his name will appear more than once in the sequel. We have spoken of him
here for the purpose of introducing an amusing anecdote, which he gives us
in his own Memoirs, and which illustrates the state of manners at that
period. Upon landing at Brest, the Bishop proceeded direct to Paris. But
Sir James, who was young, and could hardly have endured the fatigue of
this mode of travelling, was intrusted to the care of two Scotch
gentlemen, who had come over in the same ship. Their first step was to
purchase three little "naigies," on which they proposed riding to Paris,
any thing in the shape of a diligence being out of the question. To
ensure greater safety on the journey, three others joined the party,--two
Frenchmen, and a young Spaniard, who was on his way to the College at
Paris. On the evening of the first day, they arrived at the town of
Landerneau, where all the six were lodged in one room, containing three
beds. The two Frenchmen slept together in one, the two Scotsmen in
another, and Melville and the Spaniard in the third. The company on the
whole does not appear to have been of the most respectable kind; for, as
Melville lay awake, he heard "the twa Scotchmen devising how they were
directed to let him want naething; therefore, said they, we will pay for
his ordinair all the way, and shall count up twice as meikle to his master
when we come to Paris, and sae shall win our ain expenses." The two
Frenchmen, on their part, thinking that nobody in the room understood
French, said to each other, "These strangers are all young, and know not
the fashion of the hostelries; therefore we shall deal and reckon with the
hosts at every repast, and shall cause the strangers pay more than the
custom is, and that way shall we save our expenses." At all this Melville,
as he tells us, could not refrain from "laughing in his mind," and
determined to be upon his guard. "Yet the twa Scotch young men," he adds
in his antique phraseology, "would not consent that I should pay for
myself, hoping still to beguile the Bishop, but the Spaniart and I writ up
every day's compt." The Frenchmen being foiled in their swindling
intentions, had recourse to a still bolder manoeuvre. One day, as the
party were riding through a wood, two other Frenchmen, who had joined them
a short time before, suddenly leapt off their horses, and, drawing their
swords, demanded that the others should deliver up their purses. Melville
and his Scotch friends, however, were not to be thus intimidated. They
also drew their swords, and prepared for resistance; on seeing which, the
Frenchmen affected to make a joke of the whole affair, saying that they
merely wanted to try the courage of the Scotchmen, in case they should
have been attacked by robbers. "But the twa last loons," says Melville,
"left us at the next lodging; and the twa Scotch scholairs never obtenit
payment frae the Bishop for their pretendit fraud." Sir James arrived in
safety at Paris, having taken thirteen days to ride from Brest to the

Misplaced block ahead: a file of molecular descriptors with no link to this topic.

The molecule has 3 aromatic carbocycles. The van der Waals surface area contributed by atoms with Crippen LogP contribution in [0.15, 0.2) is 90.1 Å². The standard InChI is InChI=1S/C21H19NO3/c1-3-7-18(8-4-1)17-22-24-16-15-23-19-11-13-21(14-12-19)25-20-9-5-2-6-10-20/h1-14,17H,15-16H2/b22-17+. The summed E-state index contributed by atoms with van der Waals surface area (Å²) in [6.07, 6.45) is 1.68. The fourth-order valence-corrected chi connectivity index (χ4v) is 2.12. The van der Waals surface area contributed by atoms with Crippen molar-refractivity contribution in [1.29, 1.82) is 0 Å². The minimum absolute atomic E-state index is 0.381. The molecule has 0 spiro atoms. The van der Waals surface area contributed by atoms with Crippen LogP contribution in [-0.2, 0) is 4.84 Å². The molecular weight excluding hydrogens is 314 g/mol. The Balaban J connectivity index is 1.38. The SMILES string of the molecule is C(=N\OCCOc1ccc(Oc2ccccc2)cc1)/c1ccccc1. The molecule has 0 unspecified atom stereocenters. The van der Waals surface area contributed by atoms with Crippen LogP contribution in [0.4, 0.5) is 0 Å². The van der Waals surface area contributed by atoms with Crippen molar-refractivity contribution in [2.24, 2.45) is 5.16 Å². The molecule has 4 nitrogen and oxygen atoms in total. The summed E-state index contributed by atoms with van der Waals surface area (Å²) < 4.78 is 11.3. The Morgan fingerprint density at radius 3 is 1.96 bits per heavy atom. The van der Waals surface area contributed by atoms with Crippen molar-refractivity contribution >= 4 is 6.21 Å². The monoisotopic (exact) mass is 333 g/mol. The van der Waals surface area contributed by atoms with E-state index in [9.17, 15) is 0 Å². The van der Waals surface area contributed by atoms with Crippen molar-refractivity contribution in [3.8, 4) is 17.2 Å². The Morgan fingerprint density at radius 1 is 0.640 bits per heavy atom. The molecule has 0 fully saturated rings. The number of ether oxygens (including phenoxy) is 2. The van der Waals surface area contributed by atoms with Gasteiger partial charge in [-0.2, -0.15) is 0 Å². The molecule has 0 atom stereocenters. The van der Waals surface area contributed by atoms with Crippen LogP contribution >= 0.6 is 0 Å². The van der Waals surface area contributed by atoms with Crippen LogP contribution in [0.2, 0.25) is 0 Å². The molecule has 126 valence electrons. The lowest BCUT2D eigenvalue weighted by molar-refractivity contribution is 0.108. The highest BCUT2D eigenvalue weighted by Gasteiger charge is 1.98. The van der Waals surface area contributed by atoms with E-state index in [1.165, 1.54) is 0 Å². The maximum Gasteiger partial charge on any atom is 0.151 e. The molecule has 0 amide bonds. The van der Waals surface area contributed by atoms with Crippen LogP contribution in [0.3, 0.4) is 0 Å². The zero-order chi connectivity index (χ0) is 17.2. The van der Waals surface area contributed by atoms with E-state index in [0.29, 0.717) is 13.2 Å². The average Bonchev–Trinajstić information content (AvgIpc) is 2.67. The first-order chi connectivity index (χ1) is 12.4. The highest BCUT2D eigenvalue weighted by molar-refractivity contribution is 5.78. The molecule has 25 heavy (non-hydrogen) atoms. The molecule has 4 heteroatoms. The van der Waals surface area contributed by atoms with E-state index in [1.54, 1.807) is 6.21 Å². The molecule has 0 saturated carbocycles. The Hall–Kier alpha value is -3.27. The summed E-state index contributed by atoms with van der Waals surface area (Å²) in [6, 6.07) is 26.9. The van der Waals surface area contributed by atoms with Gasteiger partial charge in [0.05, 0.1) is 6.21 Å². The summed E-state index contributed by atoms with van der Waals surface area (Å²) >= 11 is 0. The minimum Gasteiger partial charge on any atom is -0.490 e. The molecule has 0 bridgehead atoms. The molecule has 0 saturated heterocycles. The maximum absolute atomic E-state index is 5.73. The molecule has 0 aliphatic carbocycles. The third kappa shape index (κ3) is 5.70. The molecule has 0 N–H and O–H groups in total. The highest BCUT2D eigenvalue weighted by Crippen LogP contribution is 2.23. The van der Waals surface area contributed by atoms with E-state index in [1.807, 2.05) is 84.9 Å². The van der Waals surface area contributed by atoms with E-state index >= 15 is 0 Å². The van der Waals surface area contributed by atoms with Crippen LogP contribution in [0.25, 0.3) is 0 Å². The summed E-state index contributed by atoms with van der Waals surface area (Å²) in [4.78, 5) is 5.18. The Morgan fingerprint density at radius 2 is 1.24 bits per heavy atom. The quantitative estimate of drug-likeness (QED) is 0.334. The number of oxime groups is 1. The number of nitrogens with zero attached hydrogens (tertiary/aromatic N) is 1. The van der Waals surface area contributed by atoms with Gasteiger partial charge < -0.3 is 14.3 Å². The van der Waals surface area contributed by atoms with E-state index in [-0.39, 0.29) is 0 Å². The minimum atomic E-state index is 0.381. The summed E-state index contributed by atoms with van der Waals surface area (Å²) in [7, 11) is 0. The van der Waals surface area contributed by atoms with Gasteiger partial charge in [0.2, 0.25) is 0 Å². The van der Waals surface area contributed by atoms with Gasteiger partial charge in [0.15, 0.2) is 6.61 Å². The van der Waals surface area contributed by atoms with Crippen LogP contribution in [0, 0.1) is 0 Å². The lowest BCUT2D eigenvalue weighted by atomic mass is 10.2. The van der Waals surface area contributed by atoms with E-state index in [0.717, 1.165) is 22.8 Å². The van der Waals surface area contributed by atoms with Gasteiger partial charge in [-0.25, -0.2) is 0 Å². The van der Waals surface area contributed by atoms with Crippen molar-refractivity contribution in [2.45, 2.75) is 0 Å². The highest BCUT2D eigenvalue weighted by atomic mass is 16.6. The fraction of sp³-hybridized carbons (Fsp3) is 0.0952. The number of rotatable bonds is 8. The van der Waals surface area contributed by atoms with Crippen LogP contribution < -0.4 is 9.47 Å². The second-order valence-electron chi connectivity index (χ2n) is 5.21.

capital.

Thus diversified by intercourse with her friends and with her books, by
study and recreation, Mary's early life passed rapidly away. It has been
already seen, that whatever could have tended to corrupt the mind or
manners was carefully removed from the young Queen. As soon as Mary
entered upon her teens, she and her companions, the two young princesses,
Henry's daughters, spent several hours every day in the private apartment
of Catherine de Medicis, whose conversation, as well as that of the
foreign ambassadors and other persons of distinction who paid their
respects to her, they had thus an opportunity of hearing. Conaeus mentions,
that Mary was soon observed to avail herself, with great earnestness, of
these opportunities of acquiring knowledge; and it has been hinted, that
the superior intelligence she evinced, in comparison with Catherine's own
daughters, was the first cause of exciting that Queen's jealousy. It was
perhaps at some of these conferences that Mary imperceptibly imbibed, from
her future mother-in-law, and her not unfrequent visitor, Nostradamus, a
slight portion of that tendency to superstitious belief then so prevalent.
One of the most remarkable characters about Henry's court, was Nicolas
Cretin, or Nostradamus, as he was more commonly called, who combined in
his own person the three somewhat incongruous professions of physician,
astrologer, and philosopher. He asserted, that he was not only perfectly
acquainted with the laws of planetary influence, but that, by the
inspiration of divine power, he could predict the events of futurity. The
style of his prophecies was in general sufficiently obscure; yet such was
the reverence paid to learning in those days (and Nostradamus was a very
library of learning), that he was courted and consulted even by the first
statesmen in France. Mary had far too lively a fancy to escape the
infection; and the force of this early bias continued to be felt by her
more or less all her life.





Next: Mary's Marriage Personal Appearance And Popularity

Previous: Scotland And The Scottish Reformers Under The Regency Of The Queen-dowager



Add to del.icio.us Add to Reddit Add to Digg Add to Del.icio.us Add to Google Add to Twitter Add to Stumble Upon
Add to Informational Site Network
Report
Privacy
SHAREADD TO EBOOK


Viewed 1424